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Greenhouses for All
The word greenhouse might bring to mind an image of an outdoor glass building full of greenery. There are many different designs of greenhouses that can be utilized by all manner of gardeners. Greenhouses can range from elaborately designed glass castles that can be found in botanical gardens or near extravagant homes to a basic glass lean-to against the side of a house. There are also greenhouse kits available for purchase in various sizes that are easily assembled and come in a variety of materials depending on the individual's needs and desires.
All of these greenhouses have thing in common, and that is that they all are outdoor greenhouses. But what about those individuals who do not have a yard for a greenhouse? Or those who live in places where outside climates are too inadequate for their growing requirements? This article offers a simple but highly effective and extremely cost effective way of building a greenhouse inside your own home.
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Just an Idea
This idea for an indoor greenhouse is not a definitive building plan but more of an idea as to how to go about creating an ideal greenhouse environment inside to maximize your growing potential. As each area designated for an indoor greenhouse will undoubtedly be different according to the individuals available space and wants, it is important to have an plan that can adapt to suit everyone's needs.
This article will give basic instructions that can then be customized to create your perfect indoor greenhouse. The design given here is (admittedly) not the most visually pleasing but with a little ingenuity it can be transformed into a beautiful indoor display showcasing your plant growing capabilities.
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Construction of Your Indoor Greenhouse
- solid plastic shelves
- 4 wooden posts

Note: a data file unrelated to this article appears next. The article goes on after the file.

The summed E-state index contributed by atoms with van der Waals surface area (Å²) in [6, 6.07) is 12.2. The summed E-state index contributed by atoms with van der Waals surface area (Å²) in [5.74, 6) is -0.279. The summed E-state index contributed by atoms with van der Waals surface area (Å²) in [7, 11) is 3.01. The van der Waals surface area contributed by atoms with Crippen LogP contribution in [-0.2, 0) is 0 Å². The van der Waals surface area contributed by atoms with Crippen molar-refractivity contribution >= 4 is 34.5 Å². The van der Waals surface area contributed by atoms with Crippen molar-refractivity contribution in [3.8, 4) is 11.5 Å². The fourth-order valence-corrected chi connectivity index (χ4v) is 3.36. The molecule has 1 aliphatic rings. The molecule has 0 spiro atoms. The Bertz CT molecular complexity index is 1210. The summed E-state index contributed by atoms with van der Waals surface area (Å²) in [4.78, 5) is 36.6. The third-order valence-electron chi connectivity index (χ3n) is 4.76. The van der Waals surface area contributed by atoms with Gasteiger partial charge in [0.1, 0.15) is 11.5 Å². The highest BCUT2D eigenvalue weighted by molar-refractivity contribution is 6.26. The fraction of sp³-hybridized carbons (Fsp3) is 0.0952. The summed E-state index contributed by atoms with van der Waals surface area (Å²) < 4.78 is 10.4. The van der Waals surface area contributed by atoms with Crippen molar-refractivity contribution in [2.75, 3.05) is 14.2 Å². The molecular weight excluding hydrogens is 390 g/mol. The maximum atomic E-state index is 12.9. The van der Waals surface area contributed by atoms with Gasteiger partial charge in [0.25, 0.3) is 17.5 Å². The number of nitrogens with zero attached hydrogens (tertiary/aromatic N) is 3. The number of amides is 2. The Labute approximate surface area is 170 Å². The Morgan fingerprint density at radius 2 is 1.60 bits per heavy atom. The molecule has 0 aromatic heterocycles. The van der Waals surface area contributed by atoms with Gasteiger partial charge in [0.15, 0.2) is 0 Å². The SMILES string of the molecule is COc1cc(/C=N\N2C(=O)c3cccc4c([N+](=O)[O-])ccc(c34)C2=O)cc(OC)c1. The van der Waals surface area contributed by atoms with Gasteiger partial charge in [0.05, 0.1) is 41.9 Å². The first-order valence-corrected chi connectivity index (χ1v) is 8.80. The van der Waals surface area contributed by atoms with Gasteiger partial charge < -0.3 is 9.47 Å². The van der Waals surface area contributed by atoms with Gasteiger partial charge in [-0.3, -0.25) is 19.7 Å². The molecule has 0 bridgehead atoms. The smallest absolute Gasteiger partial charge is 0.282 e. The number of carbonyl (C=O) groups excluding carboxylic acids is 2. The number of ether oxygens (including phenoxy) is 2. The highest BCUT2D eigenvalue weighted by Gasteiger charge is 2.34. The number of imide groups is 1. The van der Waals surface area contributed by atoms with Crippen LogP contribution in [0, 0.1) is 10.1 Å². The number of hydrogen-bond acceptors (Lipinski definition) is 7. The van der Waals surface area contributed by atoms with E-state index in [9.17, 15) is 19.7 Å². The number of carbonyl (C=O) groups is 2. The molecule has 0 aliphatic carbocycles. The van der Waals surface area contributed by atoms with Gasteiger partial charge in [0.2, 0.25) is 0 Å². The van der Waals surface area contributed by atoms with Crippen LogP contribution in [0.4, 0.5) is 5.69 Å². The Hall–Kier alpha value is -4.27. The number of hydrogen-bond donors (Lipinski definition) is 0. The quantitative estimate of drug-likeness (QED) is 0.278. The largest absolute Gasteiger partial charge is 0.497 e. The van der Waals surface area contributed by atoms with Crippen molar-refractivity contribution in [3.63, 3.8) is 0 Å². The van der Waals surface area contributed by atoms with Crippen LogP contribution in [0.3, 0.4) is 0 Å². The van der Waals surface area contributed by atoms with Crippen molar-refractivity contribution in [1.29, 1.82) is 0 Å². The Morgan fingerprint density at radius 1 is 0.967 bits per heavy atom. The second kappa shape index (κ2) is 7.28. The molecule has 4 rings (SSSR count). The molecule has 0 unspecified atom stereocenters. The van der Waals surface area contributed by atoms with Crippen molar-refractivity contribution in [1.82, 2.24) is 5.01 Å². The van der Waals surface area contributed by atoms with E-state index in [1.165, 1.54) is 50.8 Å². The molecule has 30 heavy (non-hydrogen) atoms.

- fluorescent shop lights (one for each shelf)
- zip ties
- a power strip
- plastic sheeting
- a timer
Start by placing several plastic shelves against the wall in the area that you have set aside for our indoor greenhouse. Make sure that the shelves are solid plastic without holes, so if water spills onto them it won't drip down onto the electrical shop light below. Attach at least one shop light fixture to the underside of each shelf. Most shop lights come with hooks and chains already provided. These can be utilized to fasten the shop lights securely underneath each shelf so that the light will shine onto the shelf below it. They also allow for easier adjustment of the lights should you need to move them. When secure, insert the fluorescent lights into the fixtures.
Next, use zip ties to attach the power strip to one of the support posts that hold the shelves. Fasten it half way between the ground and the top of the shelf post. This will ensure that all of the shop light power cords will be able to reach the power strip. Do not attach the power strip to a shelf as it could come in to contact with water that is accidentally spilled.
When the power strip is attached to a safe place, plug all of the shop lights into the power strip. Make sure that all the shop light switches are in the off position so that when the power is turned on at the power strip, the shop lights don't receive a surge of electricity and blow the fluorescent lights.
To finish, fix a plastic sheet to the very top shelf either with tape or staples (depending on the strength and thickness of the plastic shelves), so that it hangs down and covers the gap between the top shelf and the one below it. The sheet should covers all three exposed sides of the shelves. Repeat this process for each shelf.
After this is complete set a timer to however long you desire the lights to stay on and plug it in to the nearest wall socket. Then take the plug from the power strip and plug it into the timer. If your power strip isn't long enough to reach the timer then use an extension cord. When everything is plugged in, turn on each of your shop lights and you have you very own homemade indoor greenhouse. The only thing left to be added now are the plants.
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